Cisgender refers to having a gender identity that matches the one assigned at birth.

They said they did contact non-binary identifying students in the planning but didn’t want to make anyone feel uncomfortable, targeted, or held as a representative for the community.

For the next discussion they are hosting, Anderson said she “would really love to see (more) transgender and non- binary students take part in this discussion because this is their discussion.

“This is something that is affecting their lives on a daily basis.”

Commentary: Music faculty interpret Brahms

Johannes Brahms. Photo: Wikipedia
Johannes Brahms. Photo: Wikipedia

By Graydon Weaver
Transcript Correspondent

As winter began to loosen its grip, several staff members displayed their musical talents in the Jemison auditorium of Sanborn Hall.

Distinctive musicians in their own right, together they presented the works of one of the most famed classical composers.

The work of Johannes Brahms was the theme of the night.

“I get a feeling of emotional exhaustion after playing the first movement,” said Dr. Frank Chiou.

Chiou, the assistant professor of Piano and Theory opened the concert with two solo piano pieces.

Karl Pedersen, principal violist of the Columbus symphony, later accompanied Chiou. Crystal Stabenow , adjunct professor of voicesupplied vocals for the final two pieces.

The Brahms pieces performed presented a challenge for the musicians. While the viola and piano parts complimented each other, the two performers played almost completely different pieces, which required great skill and precision to form one comprehensive piece of music.

Stabenow sang in German for the final two pieces, which exemplified the importance of Brahms and other classical works: the brilliance that surrounds the composition, not necessarily the content.

Though the majority of the audience could likely not translate the lyrics, Stabenow’s clear operatic voice drew the crowd’s attention.

“Expanding your appreciation for different kinds of music, especially classical music could benefit a lot of people,” said junior Stephen Telepak, an audience member.

Mumps the word

By Ellin Youse and Caleb Dorfman
Editor-in-Chief and Transcript Correspondent

Ohio Wesleyan University’s campus has not experienced an outbreak of mumps in at least 45 years, but that isn’t stopping OWU’s Student Health Services from taking precautions.

According to Jose Rodriguez, director of public affairs and communications at the Columbus Public Health Department, there were 116 cases of mumps reported in Franklin County as of Tuesday at 2:30 p.m., with 93 being connected to The Ohio State University.

On March 28, the Delaware General Health Department reported, “Several cases of mumps in [Delaware] county.”

Marsha Tilden, director of student health services at OWU, said none of the cases are at OWU.

Tilden said she could count on two hands the number of students on campus who have not received the mumps-measles-rubella (MMR) vaccines.

According to Tilden, because OSU is a public university, their students are not required to receive the MMR vaccines like they are at OWU.  However, Communications and Media Relations Manager at the Ohio State University, Dave Isaacs, said the university has come to the conclusion that the outbreak is not the fault of a lack of vaccinations.

“We see no evidence of that, we are seeing evidence that our students are highly vaccinated,” Isaacs said.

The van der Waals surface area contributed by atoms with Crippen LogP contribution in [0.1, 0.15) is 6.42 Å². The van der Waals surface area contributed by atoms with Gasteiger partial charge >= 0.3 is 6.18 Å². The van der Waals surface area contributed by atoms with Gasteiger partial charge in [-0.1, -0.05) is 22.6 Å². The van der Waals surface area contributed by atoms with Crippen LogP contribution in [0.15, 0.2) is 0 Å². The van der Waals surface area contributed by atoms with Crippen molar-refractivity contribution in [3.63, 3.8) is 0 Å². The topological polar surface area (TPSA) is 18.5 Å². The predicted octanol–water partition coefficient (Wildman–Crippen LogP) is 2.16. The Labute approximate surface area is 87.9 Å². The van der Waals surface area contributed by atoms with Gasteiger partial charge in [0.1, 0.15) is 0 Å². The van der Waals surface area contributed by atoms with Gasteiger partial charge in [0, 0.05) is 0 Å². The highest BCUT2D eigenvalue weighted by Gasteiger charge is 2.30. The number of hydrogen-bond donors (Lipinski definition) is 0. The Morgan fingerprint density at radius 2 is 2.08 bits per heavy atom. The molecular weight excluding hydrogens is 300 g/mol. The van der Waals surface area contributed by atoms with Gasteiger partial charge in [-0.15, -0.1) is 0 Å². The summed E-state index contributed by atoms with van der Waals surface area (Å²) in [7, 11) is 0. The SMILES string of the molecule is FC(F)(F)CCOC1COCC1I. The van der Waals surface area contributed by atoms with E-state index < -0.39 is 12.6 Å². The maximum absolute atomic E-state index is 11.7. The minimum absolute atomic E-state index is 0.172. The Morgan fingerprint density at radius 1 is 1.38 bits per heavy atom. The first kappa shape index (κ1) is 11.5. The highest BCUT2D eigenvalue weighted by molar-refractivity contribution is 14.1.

“Most states require students attending college to receive at least one does of the vaccine before they enter school. That said, we are encouraging any student who has not had the vaccine to come to the health center and get that taken care of.”

Isaacs said the student health center at OSU is making mump vaccinations a top concern in scheduling appointments.

“Our health center right now is fully staffed, and we are absolutely prioritizing students requesting for vaccinations for the mumps,” he said.

Isaacs agreed with Tilden in the most crucial preventive measure people can take towards contracting mumps is staying educated on staying healthy in general.

“The most important thing anyone can do to stay healthy is to learn the steps they can take in order to protect themselves and others,” he said.

“The mumps spread through liquid droplets, like the cold and flu viruses, so the tips to stay healthy are relatively the same. Wash your hands as much as possible and be up to date on your vaccinations.”

Tildensaid a case of the mumps has a typical incubation period of 15 days, but the disease can be present in someone’s body for up to 25 days without showing any signs or symptoms.

According to Tilden, the proximity in which a virus can spread is a factor in why OWU students should be concerned about the outbreak. Given the small size of OWU’s campus, the threat of mumps is not to be taken lightly.

“I think the main concern for any virus that is highly contagious, is the close quarters in which students live,” Tilden said.

“So any university that has students who live, eat and attend class together are at risk. Students should protect themselves by avoiding close contact with those that are ill, cover their mouth and nose when coughing or sneezing, wash hands frequently and don’t share cups, eating utensils etc.”

Tilden said vaccines are available for those who have not been vaccinated or have only recieved one dose of the vaccination at the Delaware General Health Department, which is located at 1 West Winter Street, and at the OWU Student Health Center.

Mama Charlotte shares message of peace

O'Neal in October 2013. Photo from Mama Charlotte's personal blog
O’Neal in October 2013. Photo from Mama Charlotte’s personal blog

By Kaillie Winston
Transcript Correspondent